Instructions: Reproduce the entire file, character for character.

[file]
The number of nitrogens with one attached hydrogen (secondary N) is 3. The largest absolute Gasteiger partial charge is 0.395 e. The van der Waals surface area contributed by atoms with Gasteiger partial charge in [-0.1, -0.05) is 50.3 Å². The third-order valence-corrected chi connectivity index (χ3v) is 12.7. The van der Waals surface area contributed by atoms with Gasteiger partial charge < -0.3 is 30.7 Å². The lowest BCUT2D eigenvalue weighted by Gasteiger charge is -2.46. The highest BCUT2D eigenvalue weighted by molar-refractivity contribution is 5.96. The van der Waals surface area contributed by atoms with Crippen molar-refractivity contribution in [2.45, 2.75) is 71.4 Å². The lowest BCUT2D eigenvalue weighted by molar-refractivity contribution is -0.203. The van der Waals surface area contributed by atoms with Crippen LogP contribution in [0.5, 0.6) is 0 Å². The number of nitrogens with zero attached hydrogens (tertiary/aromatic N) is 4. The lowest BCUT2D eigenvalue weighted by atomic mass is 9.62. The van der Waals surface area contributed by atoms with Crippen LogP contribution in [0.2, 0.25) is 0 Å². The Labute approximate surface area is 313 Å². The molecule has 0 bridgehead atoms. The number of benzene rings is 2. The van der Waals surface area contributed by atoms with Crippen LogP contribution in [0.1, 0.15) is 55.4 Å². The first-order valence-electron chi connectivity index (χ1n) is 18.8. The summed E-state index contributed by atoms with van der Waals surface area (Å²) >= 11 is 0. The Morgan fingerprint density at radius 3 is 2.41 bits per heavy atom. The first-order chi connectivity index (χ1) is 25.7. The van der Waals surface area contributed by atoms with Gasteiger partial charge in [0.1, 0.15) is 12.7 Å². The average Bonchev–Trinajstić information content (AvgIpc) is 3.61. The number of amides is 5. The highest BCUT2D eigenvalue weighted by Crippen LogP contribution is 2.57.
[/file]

The number of nitrogens with one attached hydrogen (secondary N) is 3. The largest absolute Gasteiger partial charge is 0.395 e. The van der Waals surface area contributed by atoms with Gasteiger partial charge in [-0.1, -0.05) is 50.3 Å². The third-order valence-corrected chi connectivity index (χ3v) is 12.7. The van der Waals surface area contributed by atoms with Gasteiger partial charge < -0.3 is 30.7 Å². The lowest BCUT2D eigenvalue weighted by Gasteiger charge is -2.46. The highest BCUT2D eigenvalue weighted by molar-refractivity contribution is 5.96. The van der Waals surface area contributed by atoms with Crippen molar-refractivity contribution in [2.45, 2.75) is 71.4 Å². The lowest BCUT2D eigenvalue weighted by molar-refractivity contribution is -0.203. The van der Waals surface area contributed by atoms with Crippen LogP contribution in [0.5, 0.6) is 0 Å². The number of nitrogens with zero attached hydrogens (tertiary/aromatic N) is 4. The lowest BCUT2D eigenvalue weighted by atomic mass is 9.62. The van der Waals surface area contributed by atoms with Crippen LogP contribution in [0.2, 0.25) is 0 Å². The Labute approximate surface area is 313 Å². The molecule has 0 bridgehead atoms. The number of benzene rings is 2. The van der Waals surface area contributed by atoms with Crippen LogP contribution in [0.1, 0.15) is 55.4 Å². The first-order valence-electron chi connectivity index (χ1n) is 18.8. The summed E-state index contributed by atoms with van der Waals surface area (Å²) >= 11 is 0. The Morgan fingerprint density at radius 3 is 2.41 bits per heavy atom. The first-order chi connectivity index (χ1) is 25.7. The van der Waals surface area contributed by atoms with Gasteiger partial charge in [0.1, 0.15) is 12.7 Å². The average Bonchev–Trinajstić information content (AvgIpc) is 3.61. The number of amides is 5. The highest BCUT2D eigenvalue weighted by Crippen LogP contribution is 2.57.